Pleochroic Halo


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The following article is from The Great Soviet Encyclopedia (1979). It might be outdated or ideologically biased.

Pleochroic Halo

 

a colored zone, usually showing pleochroic discoloration, that occurs around small inclusions of radioactive minerals, such as zircon, pyrochlore, monazite, and thorite, in translucent, colorless, or light-colored grains of other minerals, for example, micas, amphiboles, fluorites, quartz, and cassiterite.

Pleochroic halos form as a result of a change in the color of the enclosing mineral caused by the radioactive emission, primarily of α and β-particles, of the inclusion. The change in color is linked to the change in the charge of the atom-chromophore in the crystal lattice (for example, Fe2+ into Fe3+) or to different types of defects in the crystals (in quartz, fluorite, and other minerals). The diameter of pleochroic halos is small and corresponds to the possible trajectory length of the a-particle (α few microns) or β-particle (up to 2–3 mm). Pleochroic halos are observed in thin splinters using a polarization microscope.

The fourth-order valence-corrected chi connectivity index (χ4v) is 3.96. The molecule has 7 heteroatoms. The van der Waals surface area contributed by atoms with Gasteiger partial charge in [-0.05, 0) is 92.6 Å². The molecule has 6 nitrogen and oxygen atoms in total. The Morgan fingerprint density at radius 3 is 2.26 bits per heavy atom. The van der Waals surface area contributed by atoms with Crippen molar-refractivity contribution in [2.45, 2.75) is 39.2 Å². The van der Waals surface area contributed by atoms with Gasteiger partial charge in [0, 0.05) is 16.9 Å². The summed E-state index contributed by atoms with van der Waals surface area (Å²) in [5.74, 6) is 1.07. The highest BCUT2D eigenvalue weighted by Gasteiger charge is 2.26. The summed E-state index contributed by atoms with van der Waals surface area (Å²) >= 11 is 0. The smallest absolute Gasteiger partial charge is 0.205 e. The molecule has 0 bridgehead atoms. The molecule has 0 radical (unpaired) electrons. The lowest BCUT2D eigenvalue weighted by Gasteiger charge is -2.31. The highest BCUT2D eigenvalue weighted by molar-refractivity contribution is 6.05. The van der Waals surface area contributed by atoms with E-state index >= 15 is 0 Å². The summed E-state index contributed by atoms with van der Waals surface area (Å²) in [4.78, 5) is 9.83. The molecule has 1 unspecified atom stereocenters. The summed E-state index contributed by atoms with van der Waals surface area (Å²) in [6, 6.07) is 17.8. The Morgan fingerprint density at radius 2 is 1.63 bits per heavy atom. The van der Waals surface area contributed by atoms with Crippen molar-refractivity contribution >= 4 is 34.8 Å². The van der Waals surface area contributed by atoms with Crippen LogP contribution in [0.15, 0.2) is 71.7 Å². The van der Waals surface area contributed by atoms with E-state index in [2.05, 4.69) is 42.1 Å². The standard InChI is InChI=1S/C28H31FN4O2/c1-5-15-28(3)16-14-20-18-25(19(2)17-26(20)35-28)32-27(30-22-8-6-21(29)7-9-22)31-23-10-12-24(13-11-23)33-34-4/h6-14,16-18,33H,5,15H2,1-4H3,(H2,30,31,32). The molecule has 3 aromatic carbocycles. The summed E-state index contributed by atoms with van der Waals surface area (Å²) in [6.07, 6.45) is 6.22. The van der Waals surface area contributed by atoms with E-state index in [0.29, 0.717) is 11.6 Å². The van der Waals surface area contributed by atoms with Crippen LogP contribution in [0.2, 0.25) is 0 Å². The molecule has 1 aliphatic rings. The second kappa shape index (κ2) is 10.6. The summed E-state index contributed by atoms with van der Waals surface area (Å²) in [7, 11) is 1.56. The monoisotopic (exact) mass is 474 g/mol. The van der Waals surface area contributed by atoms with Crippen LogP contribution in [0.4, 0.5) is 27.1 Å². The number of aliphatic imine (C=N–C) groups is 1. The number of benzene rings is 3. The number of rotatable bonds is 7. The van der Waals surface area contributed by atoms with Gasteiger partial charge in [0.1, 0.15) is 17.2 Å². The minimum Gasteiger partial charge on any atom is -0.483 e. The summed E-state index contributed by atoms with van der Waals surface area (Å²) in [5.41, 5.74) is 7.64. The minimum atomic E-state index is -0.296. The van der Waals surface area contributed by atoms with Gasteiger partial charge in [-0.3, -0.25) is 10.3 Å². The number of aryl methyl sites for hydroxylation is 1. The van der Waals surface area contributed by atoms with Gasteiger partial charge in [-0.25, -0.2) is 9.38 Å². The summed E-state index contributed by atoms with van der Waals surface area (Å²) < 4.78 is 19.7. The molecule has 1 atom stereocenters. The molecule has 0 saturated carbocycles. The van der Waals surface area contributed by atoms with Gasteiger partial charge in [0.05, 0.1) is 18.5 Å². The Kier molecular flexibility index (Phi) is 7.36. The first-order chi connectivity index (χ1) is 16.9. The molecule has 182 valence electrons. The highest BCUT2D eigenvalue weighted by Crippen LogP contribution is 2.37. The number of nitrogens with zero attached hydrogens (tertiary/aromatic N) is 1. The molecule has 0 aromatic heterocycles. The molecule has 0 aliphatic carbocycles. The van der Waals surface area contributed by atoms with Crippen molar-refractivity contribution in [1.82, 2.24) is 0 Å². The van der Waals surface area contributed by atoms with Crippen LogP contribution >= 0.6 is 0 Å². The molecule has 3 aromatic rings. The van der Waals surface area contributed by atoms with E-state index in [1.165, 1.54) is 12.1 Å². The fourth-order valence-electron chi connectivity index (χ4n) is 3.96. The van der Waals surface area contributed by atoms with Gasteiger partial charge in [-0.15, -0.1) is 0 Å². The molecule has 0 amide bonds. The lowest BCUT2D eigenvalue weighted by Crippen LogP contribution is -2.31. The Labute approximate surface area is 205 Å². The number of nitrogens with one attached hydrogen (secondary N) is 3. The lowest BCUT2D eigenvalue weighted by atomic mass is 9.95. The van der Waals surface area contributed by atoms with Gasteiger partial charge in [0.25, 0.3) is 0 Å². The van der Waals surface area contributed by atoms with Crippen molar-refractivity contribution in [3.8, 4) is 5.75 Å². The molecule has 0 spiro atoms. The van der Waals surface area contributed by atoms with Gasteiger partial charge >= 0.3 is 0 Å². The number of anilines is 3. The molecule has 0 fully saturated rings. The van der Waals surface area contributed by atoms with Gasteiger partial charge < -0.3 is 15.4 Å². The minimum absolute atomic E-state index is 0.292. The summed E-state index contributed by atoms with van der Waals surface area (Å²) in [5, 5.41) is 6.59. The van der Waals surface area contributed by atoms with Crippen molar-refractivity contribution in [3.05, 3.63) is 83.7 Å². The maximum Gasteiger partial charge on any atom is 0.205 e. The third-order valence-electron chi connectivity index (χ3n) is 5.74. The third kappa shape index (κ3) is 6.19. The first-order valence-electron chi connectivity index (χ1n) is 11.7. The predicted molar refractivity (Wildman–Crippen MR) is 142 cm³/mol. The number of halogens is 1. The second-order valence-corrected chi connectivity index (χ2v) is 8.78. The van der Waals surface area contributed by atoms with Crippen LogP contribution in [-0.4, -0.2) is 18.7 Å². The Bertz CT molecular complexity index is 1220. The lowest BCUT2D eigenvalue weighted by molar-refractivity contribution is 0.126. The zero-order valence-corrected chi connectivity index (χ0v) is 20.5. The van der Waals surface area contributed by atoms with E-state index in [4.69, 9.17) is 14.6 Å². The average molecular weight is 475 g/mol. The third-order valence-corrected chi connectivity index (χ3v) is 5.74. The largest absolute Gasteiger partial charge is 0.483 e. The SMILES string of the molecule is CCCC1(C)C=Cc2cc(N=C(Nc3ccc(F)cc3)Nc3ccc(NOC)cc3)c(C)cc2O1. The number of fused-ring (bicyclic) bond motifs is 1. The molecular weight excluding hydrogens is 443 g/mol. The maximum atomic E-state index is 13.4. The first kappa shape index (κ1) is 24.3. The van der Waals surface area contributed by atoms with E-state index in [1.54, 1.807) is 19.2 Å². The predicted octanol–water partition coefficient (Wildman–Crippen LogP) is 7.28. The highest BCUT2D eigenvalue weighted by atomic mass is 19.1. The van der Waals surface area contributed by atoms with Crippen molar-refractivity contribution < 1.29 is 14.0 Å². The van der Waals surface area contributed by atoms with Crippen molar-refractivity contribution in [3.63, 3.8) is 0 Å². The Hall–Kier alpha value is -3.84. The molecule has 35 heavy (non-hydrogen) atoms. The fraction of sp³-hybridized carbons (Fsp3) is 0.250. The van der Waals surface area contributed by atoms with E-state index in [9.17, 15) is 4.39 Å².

The Great Soviet Encyclopedia, 3rd Edition (1970-1979). © 2010 The Gale Group, Inc. All rights reserved.